To clarify here, when I mean ‘the talk,’ I don’t mean the infamous ‘birds and the bees’ sex talk, I mean the ‘I have [breast] cancer’ talk that a parent to some degree is obligated to have with their children. In Decoding Annie Parker there’s a scene where after her initial breast cancer diagnosis, she has a conversation with her young son about having breast cancer. He asks her if she’s going to die like his auntie (AKA her sister who like I mentioned, already died from breast cancer) and she tells him that she’s not going to die, that she will beat breast cancer. It was, in my opinion, an overly cliched talk. Having been the child, granted under slightly under circumstances, death wasn’t something I thought about right away. I just couldn’t comprehend my mom dying, it wasn’t a thought that could pass through my mind. I just knew mommy was sick sometimes. And in fact, it wasn’t event my mom that had ‘the talk’ with me, it was my dad. He explained to me one night when I was lying in bed about how the bad cells were making mom very sick. It wasn’t until the week before she died did I really start to realize my mom was well, dying. So I wouldn’t have ever just looked at my mom all astonished like and ask her “are you going to die?” It’s just not realistic child behavior, in my opinion. And the talk as as a whole just felt forced, like it was scripted, and I don’t think a talk like that is scripted, it’s again messy and complicated and quite honestly, scarier than what is shown in the movie.
2) Finding your purpose to ‘beat’ breast cancer
An over-arching theme throughout the whole movie is how Annie overcomes and ‘beats’ breast cancer time and time again because she has something greater, something bigger than herself, to believe in. She believes in genetics, and chromosomes, and scientific inquiry to resolve the greater arching questions in her life. She compares herself to her ex-husband that passes away from cancer, and says the reason he died but she didn’t is because he didn’t believe in anything. Aaaaand, that’s when I insert my screeching sound effect of a record player coming to a halt. Hold up. That whole mantra of not only the breast cancer survivor, but the overall cancer survivor experience, is bullshit. I can say for a fact that my mom believed in a lot of things greater than herself. She believed in her family, and more specifically my brother and I. She wanted to see us grow up for as long she could. And she believed in God. My mom, especially during her bouts with breast cancer, was a devout Catholic, the kind of woman that rarely missed church on Sunday and insisted to read us biblical passages at night. My mom was a passionate woman, so don’t tell me she died because she didn’t believe in anything. And even if you’re an atheist, or have no kids, whatever, that doesn’t mean you’re incapable of finding something to believe in greater than yourself. But OK, the fundamental point of this is I hate the idea that mental strength means everything for surviving or ‘beating’ breast cancer. Yes, cancer is a mental game, and I’m convinced my mom’s mental fortitude helped her stay alive as long as she did. She outlived the expectations of her doctors. But mental strength isn’t everything, breast cancer can kill you, and I will never say that my mom ‘lost’ her ‘battle or stopped believing in a reason to stay alive. Cancer just killed her; she could only prevail for so long. And that doesn’t make her a weak person, or anyone with that story a weak person. Annie isn’t any better or stronger than someone like my mom.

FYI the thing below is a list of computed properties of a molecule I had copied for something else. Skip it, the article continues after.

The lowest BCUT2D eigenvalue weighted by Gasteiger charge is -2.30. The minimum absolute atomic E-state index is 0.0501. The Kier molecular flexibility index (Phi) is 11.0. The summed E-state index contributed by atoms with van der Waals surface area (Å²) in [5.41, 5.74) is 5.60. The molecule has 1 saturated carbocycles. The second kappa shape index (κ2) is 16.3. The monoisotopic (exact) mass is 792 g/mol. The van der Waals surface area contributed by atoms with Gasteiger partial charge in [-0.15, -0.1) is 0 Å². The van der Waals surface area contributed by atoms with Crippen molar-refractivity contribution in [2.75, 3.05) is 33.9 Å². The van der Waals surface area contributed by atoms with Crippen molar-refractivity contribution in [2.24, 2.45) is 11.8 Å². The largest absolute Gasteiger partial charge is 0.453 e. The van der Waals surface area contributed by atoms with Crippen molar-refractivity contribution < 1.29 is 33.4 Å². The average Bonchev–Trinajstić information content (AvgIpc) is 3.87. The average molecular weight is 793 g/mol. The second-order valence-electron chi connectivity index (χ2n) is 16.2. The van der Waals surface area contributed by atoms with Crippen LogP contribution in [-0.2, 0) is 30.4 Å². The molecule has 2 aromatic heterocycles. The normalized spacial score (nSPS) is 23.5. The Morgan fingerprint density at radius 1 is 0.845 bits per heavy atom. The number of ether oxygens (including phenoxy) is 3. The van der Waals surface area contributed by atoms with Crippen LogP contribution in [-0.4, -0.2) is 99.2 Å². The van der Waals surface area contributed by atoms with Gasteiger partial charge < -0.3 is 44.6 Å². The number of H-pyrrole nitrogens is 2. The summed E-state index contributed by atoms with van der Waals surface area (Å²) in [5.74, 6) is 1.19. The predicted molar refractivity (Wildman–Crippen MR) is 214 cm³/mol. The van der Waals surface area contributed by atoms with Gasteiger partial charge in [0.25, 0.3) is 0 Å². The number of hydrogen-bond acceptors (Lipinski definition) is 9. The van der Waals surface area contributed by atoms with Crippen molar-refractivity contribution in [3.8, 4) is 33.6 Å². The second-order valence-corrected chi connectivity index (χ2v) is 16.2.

3) Overdoing the sex jokes
OK, I don’t mean to sound like a prude here, I can handle the sex humor in the movie and the whole idea of discussing sex within the narrative of the breast cancer experience. That’s all totally valid. But in my opinion, they overdo the sex jokes in the film, and kind of beat a few repeated jokes to death. And I would let that go, I debated mentioning it at all in this week’s post, but here’s what pushed me over the edge. In an interview with Entertainment Weekly, the director of the movie Stephen Bernstein (which with all due respect, I really wish a woman had directed this movie for several reasons, but I’ll shut up about that for now) mentions that the movie simply could not be as tragic as Annie’s life because otherwise “it’s not going to get people to come to theaters.” And that line right there makes me want to well, flip the bird, at the director. I get it, he has a bottom line to meet, it’s called the movie business for a reason. But aren’t American viewers all about the unsung hero, tragedy, and drama? Why did he find it necessary to give us the Annie Parker light version in his film? Where’s the deep human anguish, turmoil, that helped Annie rise from the ashes and become the inspiration she is to so many today? I’m sorry, but that’s such a dude move add unnecessary sex jokes to make something approachable. Give me a break.
Have you watched Decoding Annie Parker? Do you agree with my thoughts about the movie? Drop me a note here or send me your comments on Instagram, Facebook, or Twitter! And if you have any suggestions for books, movies, or something else you’d like me to review, send me a DM or email me at firstname.lastname@example.org